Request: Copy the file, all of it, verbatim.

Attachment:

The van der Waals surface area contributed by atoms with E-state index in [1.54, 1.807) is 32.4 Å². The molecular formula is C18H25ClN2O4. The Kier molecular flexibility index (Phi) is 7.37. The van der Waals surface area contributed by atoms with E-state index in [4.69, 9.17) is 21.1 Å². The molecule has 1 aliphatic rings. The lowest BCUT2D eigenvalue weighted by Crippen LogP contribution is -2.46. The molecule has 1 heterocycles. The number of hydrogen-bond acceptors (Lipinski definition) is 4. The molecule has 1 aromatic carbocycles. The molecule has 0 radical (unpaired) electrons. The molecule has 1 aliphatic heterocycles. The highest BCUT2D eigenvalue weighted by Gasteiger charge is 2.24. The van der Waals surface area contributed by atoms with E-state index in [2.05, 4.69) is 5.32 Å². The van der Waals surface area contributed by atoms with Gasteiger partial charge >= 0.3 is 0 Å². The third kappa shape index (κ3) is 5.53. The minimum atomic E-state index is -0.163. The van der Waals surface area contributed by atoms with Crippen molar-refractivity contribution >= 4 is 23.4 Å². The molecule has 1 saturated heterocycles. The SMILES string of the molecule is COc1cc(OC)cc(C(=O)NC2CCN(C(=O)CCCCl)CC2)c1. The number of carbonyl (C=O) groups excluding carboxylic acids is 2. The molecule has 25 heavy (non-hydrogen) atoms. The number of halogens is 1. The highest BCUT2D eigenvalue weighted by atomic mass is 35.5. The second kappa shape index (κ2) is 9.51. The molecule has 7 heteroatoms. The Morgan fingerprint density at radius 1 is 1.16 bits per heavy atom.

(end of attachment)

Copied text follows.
The van der Waals surface area contributed by atoms with E-state index in [1.54, 1.807) is 32.4 Å². The molecular formula is C18H25ClN2O4. The Kier molecular flexibility index (Phi) is 7.37. The van der Waals surface area contributed by atoms with E-state index in [4.69, 9.17) is 21.1 Å². The molecule has 1 aliphatic rings. The lowest BCUT2D eigenvalue weighted by Crippen LogP contribution is -2.46. The molecule has 1 heterocycles. The number of hydrogen-bond acceptors (Lipinski definition) is 4. The molecule has 1 aromatic carbocycles. The molecule has 0 radical (unpaired) electrons. The molecule has 1 aliphatic heterocycles. The highest BCUT2D eigenvalue weighted by Gasteiger charge is 2.24. The van der Waals surface area contributed by atoms with E-state index in [2.05, 4.69) is 5.32 Å². The van der Waals surface area contributed by atoms with Gasteiger partial charge >= 0.3 is 0 Å². The third kappa shape index (κ3) is 5.53. The minimum atomic E-state index is -0.163. The van der Waals surface area contributed by atoms with Crippen molar-refractivity contribution >= 4 is 23.4 Å². The molecule has 1 saturated heterocycles. The SMILES string of the molecule is COc1cc(OC)cc(C(=O)NC2CCN(C(=O)CCCCl)CC2)c1. The number of carbonyl (C=O) groups excluding carboxylic acids is 2. The molecule has 25 heavy (non-hydrogen) atoms. The number of halogens is 1. The highest BCUT2D eigenvalue weighted by atomic mass is 35.5. The second kappa shape index (κ2) is 9.51. The molecule has 7 heteroatoms. The Morgan fingerprint density at radius 1 is 1.16 bits per heavy atom.